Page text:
Now, when we have seen these two characters Lot and Sarai—who may have been brother and sister themselves (Sarai described as ‘sister’ and Lot initially presented as ‘son’ but and later on falling into the category of ‘brother’)—what we can see is there is a movement in the shape that this promise is taking. Initially, it seems as if the promise will be one that is fulfilled through Lot, and then Lot goes his own way. And then, Sarai is not clearly the one that this is going to be fulfilled through. Even at a later point, in chapter 15, we will see that Abram thinks that Eliezer of Damascus might be the one—the homeborn servant might be the one who is going to be the fulfilment of the promises of God to him. So, there is a series of promises that need to play out before this point, where it becomes clear that Sarai is the one through whom Abram and his name will be made great. This is important to register at this point.

Another thing that is significant is seeing the way in which, more generally, Abram is responding to these events. First of all, when he is given each of these promises, he builds altars. So, he is making God’s name great within the land. And then he is also holding things with an open hand. He has left his father’s house. It is a very significant thing to do. It is something that is similar language to leaving father and mother for marriage. There is a break. There is a breach in history. Something new has started. There is a departure and a re-establishment. But then, there is a wandering throughout the land. He does not take possession of the land straightforwardly. He does not put down his own roots. What he does is he builds altars. And so, those, as it were, are the roots. He lives in a tent.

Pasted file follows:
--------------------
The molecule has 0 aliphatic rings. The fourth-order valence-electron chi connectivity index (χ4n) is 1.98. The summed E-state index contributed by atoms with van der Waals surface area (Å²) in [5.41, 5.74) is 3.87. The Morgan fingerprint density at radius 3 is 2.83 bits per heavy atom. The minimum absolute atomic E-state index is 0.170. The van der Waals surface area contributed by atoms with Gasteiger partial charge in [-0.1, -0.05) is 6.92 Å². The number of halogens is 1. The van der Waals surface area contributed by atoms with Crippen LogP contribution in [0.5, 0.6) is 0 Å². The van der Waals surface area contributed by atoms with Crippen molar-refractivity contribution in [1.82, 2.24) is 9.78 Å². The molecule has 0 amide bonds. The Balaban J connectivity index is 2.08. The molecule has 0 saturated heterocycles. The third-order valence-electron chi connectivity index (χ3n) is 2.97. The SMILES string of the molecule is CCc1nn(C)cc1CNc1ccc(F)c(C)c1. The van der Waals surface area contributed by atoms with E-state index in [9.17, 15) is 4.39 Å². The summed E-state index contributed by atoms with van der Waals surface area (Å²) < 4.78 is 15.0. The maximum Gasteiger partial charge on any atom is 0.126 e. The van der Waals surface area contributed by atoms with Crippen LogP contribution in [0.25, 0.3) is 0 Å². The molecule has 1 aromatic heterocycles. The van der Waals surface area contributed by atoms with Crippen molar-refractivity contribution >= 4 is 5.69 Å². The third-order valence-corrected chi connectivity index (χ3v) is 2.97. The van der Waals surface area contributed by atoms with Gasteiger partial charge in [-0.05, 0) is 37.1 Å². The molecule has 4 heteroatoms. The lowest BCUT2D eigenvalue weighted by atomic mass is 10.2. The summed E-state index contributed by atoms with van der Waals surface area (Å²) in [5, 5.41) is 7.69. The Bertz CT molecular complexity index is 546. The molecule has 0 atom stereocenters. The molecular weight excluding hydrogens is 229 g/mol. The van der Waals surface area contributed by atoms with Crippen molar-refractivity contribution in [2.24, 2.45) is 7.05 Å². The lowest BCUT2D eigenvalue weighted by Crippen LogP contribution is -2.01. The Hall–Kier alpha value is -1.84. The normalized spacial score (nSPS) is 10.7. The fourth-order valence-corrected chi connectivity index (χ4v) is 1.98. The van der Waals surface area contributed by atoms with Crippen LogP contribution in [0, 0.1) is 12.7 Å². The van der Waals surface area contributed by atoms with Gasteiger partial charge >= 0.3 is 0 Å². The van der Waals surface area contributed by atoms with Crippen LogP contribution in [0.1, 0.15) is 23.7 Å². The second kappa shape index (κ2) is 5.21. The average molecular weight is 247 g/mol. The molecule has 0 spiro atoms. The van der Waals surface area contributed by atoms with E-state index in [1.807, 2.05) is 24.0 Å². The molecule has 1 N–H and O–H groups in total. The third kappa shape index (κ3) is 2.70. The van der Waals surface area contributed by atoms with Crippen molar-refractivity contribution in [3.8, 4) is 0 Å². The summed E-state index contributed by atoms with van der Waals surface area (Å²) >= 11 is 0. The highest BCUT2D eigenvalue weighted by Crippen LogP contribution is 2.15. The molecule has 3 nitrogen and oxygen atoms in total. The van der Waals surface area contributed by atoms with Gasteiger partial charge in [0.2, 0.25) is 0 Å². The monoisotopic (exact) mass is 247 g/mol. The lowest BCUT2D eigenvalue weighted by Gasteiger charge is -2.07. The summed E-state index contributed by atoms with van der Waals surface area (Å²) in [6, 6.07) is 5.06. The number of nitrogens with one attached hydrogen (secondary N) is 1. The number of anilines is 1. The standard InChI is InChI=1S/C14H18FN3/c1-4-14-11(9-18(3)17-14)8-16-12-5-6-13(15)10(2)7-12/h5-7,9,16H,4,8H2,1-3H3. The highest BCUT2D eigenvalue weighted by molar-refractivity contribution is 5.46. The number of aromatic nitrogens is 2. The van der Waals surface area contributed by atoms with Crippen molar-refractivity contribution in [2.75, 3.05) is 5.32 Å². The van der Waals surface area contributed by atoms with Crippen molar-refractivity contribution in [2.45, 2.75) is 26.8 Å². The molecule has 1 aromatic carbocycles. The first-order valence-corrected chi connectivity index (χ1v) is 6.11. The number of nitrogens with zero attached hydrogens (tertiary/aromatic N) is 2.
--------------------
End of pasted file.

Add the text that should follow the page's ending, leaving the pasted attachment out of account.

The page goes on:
Now, those altars can survive many hundreds of years, even thousands of years. But this is an initial event, an initial building within the land. But that initial building is not building a tower and a city for himself to defend his own name and his own reputation; it is an attempt to uphold the name of God. And then there is also this holding of things with an open hand—he allows Lot to depart from him. He does not pursue Lot. He does not seek to maintain Lot within his household. And that, again, is a willingness to follow God, to be prepared to have his name be made great on God’s terms, not his own.

This is all significant background for understanding the character of Abram, and the stories that play out will help us to flesh out the picture of Abraham. Abram in the story of the exodus-type narrative here is not the bad guy that many people have seen him to be. He is someone who makes not a fatal miscalculation, but a near-fatal miscalculation. He is someone who is trying to protect his people. He is trying to protect Sarai. And yet, there is something about it that shows the danger that he is exposed to and to which he has exposed Sarai. There is something about that event where God has to intervene to deliver, that shows that there are dangerous clouds on the horizon.